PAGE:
© Kitepower
Author profile picture

On a farm field on the outskirts of Dirksland, a village in the western part of the Netherlands, there is a kite like no other. It spins in figures of eight, generating power out of the wind. 

  • Kitepower displayed its innovative energy-generating kite.
  • Made of four components, the device can be easily transported and produce on-site renewable power.
  • The company will soon start a long performance test in Ireland.

Kitepower, the company behind this wind-harnessing kite – that can generate up to 450MWh per year – organized a demonstration to showcase the technology, displaying its full potential. “People could really experience the miracle of airborne energy. By seeing it in real life, the doubts one might have about this technology are addressed. These are usually how it works, if someone is controlling it, and so on. When you see it in action, it all just falls into place and looks quite natural,” says Johannes Peschel, founder and CEO of the company. 

The kite’s functioning 

The kite system is made out of four components. A ground station – a 20 ft container – converts the kite’s mechanical energy into electricity and keeps rolling the device. From there, a cable connects the unit to the kite, which is attached to a control unit that oversees its movement and communication with the ground station. The 60 m2 kite itself combines ruggedness and low weight, featuring an inflatable part and a fiberglass skeleton. This way, the device can reach heights up to three hundred meters. 

The kite does not spin around; the control station makes it move in a way that it closely resembles a figure of eight. This kind of movement allows the device to fly perpendicular to the wind, thus making sure that the kite moves at a higher speed and with improved efficiency. In addition, if the device were to move in circles, the cable would entangle, thus being ineffective.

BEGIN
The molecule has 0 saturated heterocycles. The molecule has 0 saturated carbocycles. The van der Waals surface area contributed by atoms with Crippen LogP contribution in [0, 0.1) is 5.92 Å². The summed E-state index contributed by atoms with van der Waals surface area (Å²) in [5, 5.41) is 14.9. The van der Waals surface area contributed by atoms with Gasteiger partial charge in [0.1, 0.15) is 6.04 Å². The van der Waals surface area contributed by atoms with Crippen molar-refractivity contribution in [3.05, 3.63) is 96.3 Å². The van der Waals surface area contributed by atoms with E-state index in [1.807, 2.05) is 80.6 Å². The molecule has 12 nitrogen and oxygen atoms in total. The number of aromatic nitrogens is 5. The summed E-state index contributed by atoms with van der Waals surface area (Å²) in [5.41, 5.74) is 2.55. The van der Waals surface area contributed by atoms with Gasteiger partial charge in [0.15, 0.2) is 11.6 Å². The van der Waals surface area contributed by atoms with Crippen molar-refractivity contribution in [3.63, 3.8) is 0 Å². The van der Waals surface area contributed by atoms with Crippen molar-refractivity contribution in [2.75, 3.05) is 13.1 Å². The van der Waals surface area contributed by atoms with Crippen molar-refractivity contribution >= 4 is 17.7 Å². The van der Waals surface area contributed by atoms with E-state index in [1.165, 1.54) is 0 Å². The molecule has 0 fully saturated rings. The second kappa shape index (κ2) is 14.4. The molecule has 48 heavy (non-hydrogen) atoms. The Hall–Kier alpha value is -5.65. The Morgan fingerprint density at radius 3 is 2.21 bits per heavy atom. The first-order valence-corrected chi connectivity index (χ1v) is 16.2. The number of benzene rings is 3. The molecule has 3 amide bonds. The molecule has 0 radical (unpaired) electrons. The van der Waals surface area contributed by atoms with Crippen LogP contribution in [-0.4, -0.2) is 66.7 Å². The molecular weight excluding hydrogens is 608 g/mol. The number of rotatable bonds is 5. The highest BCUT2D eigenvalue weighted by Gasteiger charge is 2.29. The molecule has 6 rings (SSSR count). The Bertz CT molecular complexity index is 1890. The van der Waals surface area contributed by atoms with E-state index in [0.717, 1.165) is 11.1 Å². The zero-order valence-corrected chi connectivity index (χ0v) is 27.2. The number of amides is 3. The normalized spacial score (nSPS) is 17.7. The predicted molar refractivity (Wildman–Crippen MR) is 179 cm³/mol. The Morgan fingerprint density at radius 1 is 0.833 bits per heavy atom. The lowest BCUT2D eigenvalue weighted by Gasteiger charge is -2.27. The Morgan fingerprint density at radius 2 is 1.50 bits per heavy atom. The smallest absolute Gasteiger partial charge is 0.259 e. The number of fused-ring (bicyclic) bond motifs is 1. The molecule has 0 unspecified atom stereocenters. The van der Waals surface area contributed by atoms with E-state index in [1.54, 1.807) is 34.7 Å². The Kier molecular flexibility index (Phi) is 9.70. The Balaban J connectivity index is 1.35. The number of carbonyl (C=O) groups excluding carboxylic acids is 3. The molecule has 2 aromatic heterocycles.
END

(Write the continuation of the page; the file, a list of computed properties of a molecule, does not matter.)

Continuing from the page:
On-site renewable energy

Yearly, the number of installed wind turbines is increasing, representing the standard way to harness wind energy. Yet, wind rotors do not fit all applications, and Kitepower aims to find its niche in the wind energy market. “We have some features that traditional wind turbines do not have. Our system is transportable and can be placed everywhere, achieving on-site renewable power generation with a low footprint. Our big advantage is that we can fly at higher altitudes, meaning that with lower wind speeds, we can still produce power. When the conventional wind turbines stop, we can still operate,” the CEO explains. 

The two features turn into the company’s main selling points, which is now focusing on the system’s mobility, catering to all those applications where mobile, on-site power generation is needed. Think of a music festival, for instance. In addition to the kite system, Kitepower also ships a battery to store the produced energy. 

Impacts on wildlife 

Although virtuous, the high-flying kite sparked a debate about its impact on birds, with multiple concerns coming from environmental associations. Kitepower keeps assessing birds’ activity around its kites, as almost no impact is found by them. 

Peschel: “We want to be blended in with wildlife and not disturb anything. The test sites we work on are usually also bird habitats; therefore, we are monitoring birds’ behavior from afar, and we’re investing lots of time to check how the different species behave. So far, I believe it blends quite naturally with the landscape, and birds are not disturbed by it. Volatiles realize the kite’s presence, but they quickly get used to it, so I expect a way lower impact than other comparable technology.”

Further tests

Upcoming September, the company will be testing its technology in Ireland at a site operated by the German energy company RWE. One kite will be operated for an extended period of time, so to measure its performance over time in a harsh environment. Following the successful tests in Aruba and the demonstrations in the Netherlands, the company is now embarking on a more stressful test, confronted with tougher weather conditions. 

In addition, the company is seeking farmers in the Netherlands to make them try their system. “That is also one of the next steps, installing several systems here, to deliver more green power,” Peschel sums up.